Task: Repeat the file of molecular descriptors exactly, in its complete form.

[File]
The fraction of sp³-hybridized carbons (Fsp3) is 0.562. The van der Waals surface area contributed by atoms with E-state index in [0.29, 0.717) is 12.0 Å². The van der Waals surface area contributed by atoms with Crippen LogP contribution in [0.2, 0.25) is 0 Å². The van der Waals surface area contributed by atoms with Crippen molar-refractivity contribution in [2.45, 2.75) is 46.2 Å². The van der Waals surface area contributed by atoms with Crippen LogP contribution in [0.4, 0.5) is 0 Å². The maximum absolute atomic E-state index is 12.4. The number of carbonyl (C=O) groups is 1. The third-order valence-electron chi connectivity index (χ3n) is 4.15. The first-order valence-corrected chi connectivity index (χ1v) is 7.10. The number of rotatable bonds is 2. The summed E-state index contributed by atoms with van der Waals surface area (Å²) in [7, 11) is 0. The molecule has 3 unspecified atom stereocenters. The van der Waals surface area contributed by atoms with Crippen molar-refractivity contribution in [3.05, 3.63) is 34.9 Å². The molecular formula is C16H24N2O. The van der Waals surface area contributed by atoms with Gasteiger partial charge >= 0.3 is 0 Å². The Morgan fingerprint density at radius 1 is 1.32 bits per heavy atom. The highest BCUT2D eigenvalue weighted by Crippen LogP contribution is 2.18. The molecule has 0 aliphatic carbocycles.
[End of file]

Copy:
The fraction of sp³-hybridized carbons (Fsp3) is 0.562. The van der Waals surface area contributed by atoms with E-state index in [0.29, 0.717) is 12.0 Å². The van der Waals surface area contributed by atoms with Crippen LogP contribution in [0.2, 0.25) is 0 Å². The van der Waals surface area contributed by atoms with Crippen molar-refractivity contribution in [2.45, 2.75) is 46.2 Å². The van der Waals surface area contributed by atoms with Crippen LogP contribution in [0.4, 0.5) is 0 Å². The maximum absolute atomic E-state index is 12.4. The number of carbonyl (C=O) groups is 1. The third-order valence-electron chi connectivity index (χ3n) is 4.15. The first-order valence-corrected chi connectivity index (χ1v) is 7.10. The number of rotatable bonds is 2. The summed E-state index contributed by atoms with van der Waals surface area (Å²) in [7, 11) is 0. The molecule has 3 unspecified atom stereocenters. The van der Waals surface area contributed by atoms with Crippen molar-refractivity contribution in [3.05, 3.63) is 34.9 Å². The molecular formula is C16H24N2O. The van der Waals surface area contributed by atoms with Gasteiger partial charge >= 0.3 is 0 Å². The Morgan fingerprint density at radius 1 is 1.32 bits per heavy atom. The highest BCUT2D eigenvalue weighted by Crippen LogP contribution is 2.18. The molecule has 0 aliphatic carbocycles.